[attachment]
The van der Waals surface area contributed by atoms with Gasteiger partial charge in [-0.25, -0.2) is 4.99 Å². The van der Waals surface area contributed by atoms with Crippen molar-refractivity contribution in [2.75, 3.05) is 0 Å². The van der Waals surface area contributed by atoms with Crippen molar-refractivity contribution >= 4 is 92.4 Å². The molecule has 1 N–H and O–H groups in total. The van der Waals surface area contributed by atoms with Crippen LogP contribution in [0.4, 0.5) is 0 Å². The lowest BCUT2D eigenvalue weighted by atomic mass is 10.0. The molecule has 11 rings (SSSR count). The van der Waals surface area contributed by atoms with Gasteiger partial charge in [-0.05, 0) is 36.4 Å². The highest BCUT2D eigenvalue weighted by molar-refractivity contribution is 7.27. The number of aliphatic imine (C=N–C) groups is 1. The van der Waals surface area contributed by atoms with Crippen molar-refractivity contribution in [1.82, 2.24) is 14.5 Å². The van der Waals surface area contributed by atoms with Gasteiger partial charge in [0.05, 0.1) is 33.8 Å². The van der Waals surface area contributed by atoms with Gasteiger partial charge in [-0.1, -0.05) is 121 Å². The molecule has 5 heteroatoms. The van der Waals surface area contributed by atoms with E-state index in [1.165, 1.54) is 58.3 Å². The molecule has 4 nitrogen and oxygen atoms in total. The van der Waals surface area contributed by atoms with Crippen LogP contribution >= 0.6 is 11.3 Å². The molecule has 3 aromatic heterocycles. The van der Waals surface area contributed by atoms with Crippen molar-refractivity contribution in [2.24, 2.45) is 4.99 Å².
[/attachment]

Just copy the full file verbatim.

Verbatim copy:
The van der Waals surface area contributed by atoms with Gasteiger partial charge in [-0.25, -0.2) is 4.99 Å². The van der Waals surface area contributed by atoms with Crippen molar-refractivity contribution in [2.75, 3.05) is 0 Å². The van der Waals surface area contributed by atoms with Crippen molar-refractivity contribution >= 4 is 92.4 Å². The molecule has 1 N–H and O–H groups in total. The van der Waals surface area contributed by atoms with Crippen LogP contribution in [0.4, 0.5) is 0 Å². The lowest BCUT2D eigenvalue weighted by atomic mass is 10.0. The molecule has 11 rings (SSSR count). The van der Waals surface area contributed by atoms with Gasteiger partial charge in [-0.05, 0) is 36.4 Å². The highest BCUT2D eigenvalue weighted by molar-refractivity contribution is 7.27. The number of aliphatic imine (C=N–C) groups is 1. The van der Waals surface area contributed by atoms with Crippen molar-refractivity contribution in [1.82, 2.24) is 14.5 Å². The van der Waals surface area contributed by atoms with Gasteiger partial charge in [0.05, 0.1) is 33.8 Å². The van der Waals surface area contributed by atoms with Gasteiger partial charge in [-0.1, -0.05) is 121 Å². The molecule has 5 heteroatoms. The van der Waals surface area contributed by atoms with E-state index in [1.165, 1.54) is 58.3 Å². The molecule has 4 nitrogen and oxygen atoms in total. The van der Waals surface area contributed by atoms with Crippen LogP contribution >= 0.6 is 11.3 Å². The molecule has 3 aromatic heterocycles. The van der Waals surface area contributed by atoms with Crippen molar-refractivity contribution in [2.24, 2.45) is 4.99 Å².